Keep your grain on4 April 2001
Grain damage is probably one of the most common problems occurring in the tannery and the cost can be immense.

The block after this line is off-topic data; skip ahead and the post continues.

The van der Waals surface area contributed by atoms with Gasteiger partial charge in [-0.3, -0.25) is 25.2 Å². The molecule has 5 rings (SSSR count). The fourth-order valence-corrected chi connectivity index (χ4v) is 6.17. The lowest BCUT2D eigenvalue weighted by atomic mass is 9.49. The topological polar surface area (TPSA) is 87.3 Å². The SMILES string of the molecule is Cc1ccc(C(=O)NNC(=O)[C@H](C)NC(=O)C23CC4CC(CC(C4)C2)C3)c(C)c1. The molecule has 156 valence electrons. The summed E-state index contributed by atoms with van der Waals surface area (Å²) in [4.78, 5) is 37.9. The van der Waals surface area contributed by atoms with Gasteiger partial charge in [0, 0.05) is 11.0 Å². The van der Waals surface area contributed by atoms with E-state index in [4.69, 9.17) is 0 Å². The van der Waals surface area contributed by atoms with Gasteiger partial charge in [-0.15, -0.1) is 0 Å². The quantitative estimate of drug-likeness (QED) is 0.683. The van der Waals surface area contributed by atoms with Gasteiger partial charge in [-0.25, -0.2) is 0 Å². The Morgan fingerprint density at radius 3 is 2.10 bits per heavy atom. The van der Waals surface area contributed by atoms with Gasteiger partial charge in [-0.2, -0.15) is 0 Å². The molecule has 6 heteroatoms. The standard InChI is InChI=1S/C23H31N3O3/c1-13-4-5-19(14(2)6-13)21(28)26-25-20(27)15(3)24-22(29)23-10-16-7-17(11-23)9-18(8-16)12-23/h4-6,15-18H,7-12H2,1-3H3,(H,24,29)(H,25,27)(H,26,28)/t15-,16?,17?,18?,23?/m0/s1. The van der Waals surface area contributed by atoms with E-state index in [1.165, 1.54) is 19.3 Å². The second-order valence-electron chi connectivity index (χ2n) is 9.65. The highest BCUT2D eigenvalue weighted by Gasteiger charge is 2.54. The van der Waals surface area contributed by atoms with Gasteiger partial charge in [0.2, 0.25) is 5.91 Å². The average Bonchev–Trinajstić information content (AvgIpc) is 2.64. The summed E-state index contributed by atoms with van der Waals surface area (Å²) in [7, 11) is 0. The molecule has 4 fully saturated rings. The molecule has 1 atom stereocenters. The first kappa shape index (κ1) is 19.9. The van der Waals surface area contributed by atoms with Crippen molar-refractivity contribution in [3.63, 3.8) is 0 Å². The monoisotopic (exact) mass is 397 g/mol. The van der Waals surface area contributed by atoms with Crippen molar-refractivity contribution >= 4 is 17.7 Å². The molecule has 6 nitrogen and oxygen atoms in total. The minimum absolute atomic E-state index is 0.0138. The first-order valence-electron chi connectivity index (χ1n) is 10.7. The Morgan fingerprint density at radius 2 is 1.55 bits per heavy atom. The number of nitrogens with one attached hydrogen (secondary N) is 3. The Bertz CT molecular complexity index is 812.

On aniline leather grain damage can result in shade differences and dull patches. On finished leather it can be the underlying cause of differences in gloss and penetration of impregnants. Some tanners say that the grain surface of hides is becoming more sensitive and more easily damaged. However, the suspicion is that it is more a case of production techniques are now more intensive and customers are becoming more discerning. The cause The grain surface can be damaged during the life of the animal e.g. scratches, scars and parasitic attack. There are also very many possible causes of grain damage occurring during the processing of the leather, the most common being: * Putrefaction * Too high temperature, particularly when the hide is at extremes of pH * Excessive liming (too long, too warm or too strong) * Excessive mechanical action, particularly when at high pH * Inappropriate use of enzymes These are the areas which will be discussed in this article. Putrefaction As soon as the hide or skin is removed from the carcass the exposed flesh surface is susceptible to attack by bacteria. Unless this attack is controlled, the putrefactive enzymes produced by the bacteria can soon reach the grain surface. Putrefaction in hides and skins can occur due to: * A delay between flaying and curing/processing * Insufficient salting * Poor penetration of the salt due to heavy fat/flesh deposits * Insufficient draining of the salted hide or skin allowing liquors to pool and reduce salt concentrations * Poor storage conditions of the raw salted hide or skin e.g. exposed to the elements allowing salt to be washed off or excessively warm conditions * Prolonged storage, particularly under warm conditions * Soaking the raw hides or skins without sufficient biocide protection Liming When the hide is in a swollen state, as it is during liming, the delicate grain surface is at its most vulnerable to high temperatures, chemical attack and abrasion. This is because the osmotic uptake of water by the collagen molecule forces the polypeptide molecules apart thus destabilising the links between them (Figure 3). In this destabilised state, it takes very little to cause the links to break resulting in grain damage. Work at BLC has found that the shrinkage temperature of collagen at liming pH can be less than 35°C. Enzymes Enzymes added during leather manufacture are used to partially digest certain components within the skin to aid processing eg some bating enzymes digest elastin to help produce a softer leather. However, these enzymes are not wholly specific towards their target, most will have some collagenase activity and quite easily begin to digest the grain surface if used in excess. Prevention of grain damage Minimise the risk of grain damage by ensuring that raw hides and skins are as good a quality as possible: * Ensure that there is no delay between flaying and curing/processing * Salt adequately - use around 30% of the hide weight for storage * Allow proper drainage of the salted stock; it takes several days for the salt to draw out liquors after which the hides should be re-salted if necessary before folding onto pallets for storage * Keep salted hides in cool, dry conditions away from direct sunlight if possible * Process rawstock as quickly as possible and use up in order of arrival If there are any suspect hides they should be moved to the front of the queue unless they can be returned to the supplier * Use a biocide if your soaking procedure is more than 5 hours long, especially if elevated temperatures are used. In the beamhouse tight process controls are imperative: * Avoid excessive undis solved lime which is a gritty substance and could abrade the surface * Avoid low floats; don't leave the drum draining for longer than is necessary * Run limed hides at slow speeds (less than 5 rpm) intermittently eg 5 minutes every half hour * Minimise swelling by ensuring that there is not an excess of alkali present during liming. Add salt if necessary to suppress swelling, particularly during washing off * Do not allow the temperature to exceed 30°C during liming or during the early part of deliming. Check the temperature inside the drum and incoming water periodically with a thermometer; do not always rely on the water system's ther mocouple to be accurate * Ensure that the vessel is turning when adding warm or concentrated liquors to ensure that they are quickly dispersed * Pre-dilute pickling acid well and allow to cool thoroughly before adding